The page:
Speaking on BBC Radio 4’s Moneybox programme this weekend, ABI director general Otto Thoresen pledged to improve the transparency of total costs faced by pension investors.
This followed a week of negative headlines triggered first by some pretty misleading Labour research and then by a report from David Pitt-Watson warning that certain charges – such as dealing costs and stamp duty – are not being disclosed to investors.
Although there was plenty of hyperbole around the presentation of the statistics in Pitt-Watson’s report, which led to the usual scaremongering headlines, the central issue of investor transparency cannot be ignored.
Costs associated with the underlying investments are by their nature historic and reflected in the performance figures but there is no reason why they should not be disclosed to investors on an annual basis alongside all other costs.
John Kay’s Government-commissioned report into equity markets, published this week, highlights the disclosure of all direct and indirect costs as a major requirement in ensuring trust and creating fiduciary standards between the investor and the industry.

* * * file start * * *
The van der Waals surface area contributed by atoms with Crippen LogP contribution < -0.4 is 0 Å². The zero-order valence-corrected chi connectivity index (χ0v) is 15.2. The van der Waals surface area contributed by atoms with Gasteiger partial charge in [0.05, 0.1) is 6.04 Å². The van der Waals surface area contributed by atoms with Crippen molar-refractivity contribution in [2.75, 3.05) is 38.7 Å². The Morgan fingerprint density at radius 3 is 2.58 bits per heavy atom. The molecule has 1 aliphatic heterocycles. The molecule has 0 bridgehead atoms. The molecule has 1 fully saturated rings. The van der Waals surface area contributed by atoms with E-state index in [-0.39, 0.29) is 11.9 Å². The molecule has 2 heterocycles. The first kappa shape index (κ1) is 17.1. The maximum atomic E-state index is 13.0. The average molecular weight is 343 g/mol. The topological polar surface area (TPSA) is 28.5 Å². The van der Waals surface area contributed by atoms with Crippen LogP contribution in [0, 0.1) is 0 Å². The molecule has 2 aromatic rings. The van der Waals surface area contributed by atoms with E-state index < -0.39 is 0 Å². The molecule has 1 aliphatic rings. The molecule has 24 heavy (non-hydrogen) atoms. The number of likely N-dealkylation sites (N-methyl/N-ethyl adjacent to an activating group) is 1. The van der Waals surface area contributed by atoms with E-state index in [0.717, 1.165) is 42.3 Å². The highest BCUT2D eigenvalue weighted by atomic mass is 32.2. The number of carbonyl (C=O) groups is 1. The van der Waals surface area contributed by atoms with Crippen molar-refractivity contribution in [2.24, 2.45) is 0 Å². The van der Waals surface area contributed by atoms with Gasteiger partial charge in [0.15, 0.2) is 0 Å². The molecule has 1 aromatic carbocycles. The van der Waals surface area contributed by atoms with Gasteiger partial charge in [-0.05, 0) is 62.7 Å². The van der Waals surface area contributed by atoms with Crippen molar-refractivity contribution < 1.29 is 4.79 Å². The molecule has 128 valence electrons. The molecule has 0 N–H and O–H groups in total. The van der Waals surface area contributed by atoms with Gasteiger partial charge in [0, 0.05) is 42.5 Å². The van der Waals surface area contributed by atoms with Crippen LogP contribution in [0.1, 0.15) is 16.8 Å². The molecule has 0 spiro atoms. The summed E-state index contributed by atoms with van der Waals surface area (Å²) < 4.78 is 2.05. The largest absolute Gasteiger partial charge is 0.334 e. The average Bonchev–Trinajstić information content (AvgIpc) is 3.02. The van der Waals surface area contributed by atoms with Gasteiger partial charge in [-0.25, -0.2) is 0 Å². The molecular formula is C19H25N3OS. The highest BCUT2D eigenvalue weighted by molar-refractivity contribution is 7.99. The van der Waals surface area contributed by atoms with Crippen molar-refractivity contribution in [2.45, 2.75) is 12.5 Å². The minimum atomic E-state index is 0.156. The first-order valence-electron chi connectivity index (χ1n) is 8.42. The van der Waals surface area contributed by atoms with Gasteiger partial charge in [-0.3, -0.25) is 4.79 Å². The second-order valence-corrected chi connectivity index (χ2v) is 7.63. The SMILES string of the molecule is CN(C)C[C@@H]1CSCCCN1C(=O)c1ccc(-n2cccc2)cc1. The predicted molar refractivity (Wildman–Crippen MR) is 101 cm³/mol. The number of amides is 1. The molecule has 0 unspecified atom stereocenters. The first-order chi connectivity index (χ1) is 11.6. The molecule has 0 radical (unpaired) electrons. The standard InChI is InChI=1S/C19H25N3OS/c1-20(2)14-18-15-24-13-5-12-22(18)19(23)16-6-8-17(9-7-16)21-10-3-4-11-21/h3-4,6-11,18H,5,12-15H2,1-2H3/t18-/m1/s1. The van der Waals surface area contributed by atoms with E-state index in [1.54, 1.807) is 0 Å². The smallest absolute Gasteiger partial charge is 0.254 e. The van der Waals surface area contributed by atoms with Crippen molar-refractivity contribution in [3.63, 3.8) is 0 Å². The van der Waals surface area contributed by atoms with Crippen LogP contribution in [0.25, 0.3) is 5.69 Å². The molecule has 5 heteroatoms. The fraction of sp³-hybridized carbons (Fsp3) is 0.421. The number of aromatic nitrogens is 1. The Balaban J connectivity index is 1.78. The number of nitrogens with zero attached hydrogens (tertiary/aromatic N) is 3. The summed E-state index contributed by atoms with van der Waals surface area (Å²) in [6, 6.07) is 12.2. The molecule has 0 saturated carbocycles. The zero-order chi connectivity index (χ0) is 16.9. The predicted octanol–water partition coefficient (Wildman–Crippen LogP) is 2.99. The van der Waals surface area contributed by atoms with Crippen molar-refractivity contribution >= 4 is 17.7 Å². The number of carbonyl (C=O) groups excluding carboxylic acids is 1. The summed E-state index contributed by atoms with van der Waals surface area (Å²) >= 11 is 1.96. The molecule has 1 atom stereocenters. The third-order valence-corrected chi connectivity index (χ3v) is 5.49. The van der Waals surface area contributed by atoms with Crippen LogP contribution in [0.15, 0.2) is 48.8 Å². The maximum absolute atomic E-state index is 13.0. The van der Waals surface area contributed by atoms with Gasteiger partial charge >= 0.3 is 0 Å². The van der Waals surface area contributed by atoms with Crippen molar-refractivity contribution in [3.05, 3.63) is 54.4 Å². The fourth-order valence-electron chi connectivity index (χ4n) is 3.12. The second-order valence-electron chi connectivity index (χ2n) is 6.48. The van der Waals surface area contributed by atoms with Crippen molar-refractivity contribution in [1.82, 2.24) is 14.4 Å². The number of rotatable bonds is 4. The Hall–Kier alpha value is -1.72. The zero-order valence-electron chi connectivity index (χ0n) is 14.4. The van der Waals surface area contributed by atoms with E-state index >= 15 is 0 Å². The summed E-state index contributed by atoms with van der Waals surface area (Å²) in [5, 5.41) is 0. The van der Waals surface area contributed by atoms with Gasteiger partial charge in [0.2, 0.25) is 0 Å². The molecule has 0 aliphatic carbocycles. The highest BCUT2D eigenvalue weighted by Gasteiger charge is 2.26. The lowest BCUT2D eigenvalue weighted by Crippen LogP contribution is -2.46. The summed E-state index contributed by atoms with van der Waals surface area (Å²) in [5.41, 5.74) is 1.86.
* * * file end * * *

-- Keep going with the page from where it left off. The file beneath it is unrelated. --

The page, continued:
Thought must be given to the presentation of figures to ensure they inform rather than confuse investors. But if presented clearly and succinctly, such information should further empower and educate them about the investment process and lead to a more grown-up debate about the usefulness (or not) of active investing.
Any pension firm looking to cling to the status-quo should be advised that arguments about the value of long-term investing will never be won if there is a perception you are keeping things hidden.
Accompanying increased transparency should be the realisation that a number of investors are in poor-performing, high-charging pensions with significant exit penalties.
Pensions minister Steve Webb says he hopes pension firms will look again at older policies and offer fairer terms to improve the industry’s “battered” reputation.
It will be difficult for the Government to force providers to amend contract terms unless you can prove misselling of the policies, many of which were written pre-2000.
The exit penalties are likely to be very costly for certain providers to rip-up and their shareholders will undoubtedly be unhappy at the size of the bill.
But Webb is right. If the pensions industry wants to end the unfair and simplistic media attacks, the price is likely to be addressing the skeletons in some cupboards around restrictive policy terms. For some, this price is likely to be very high.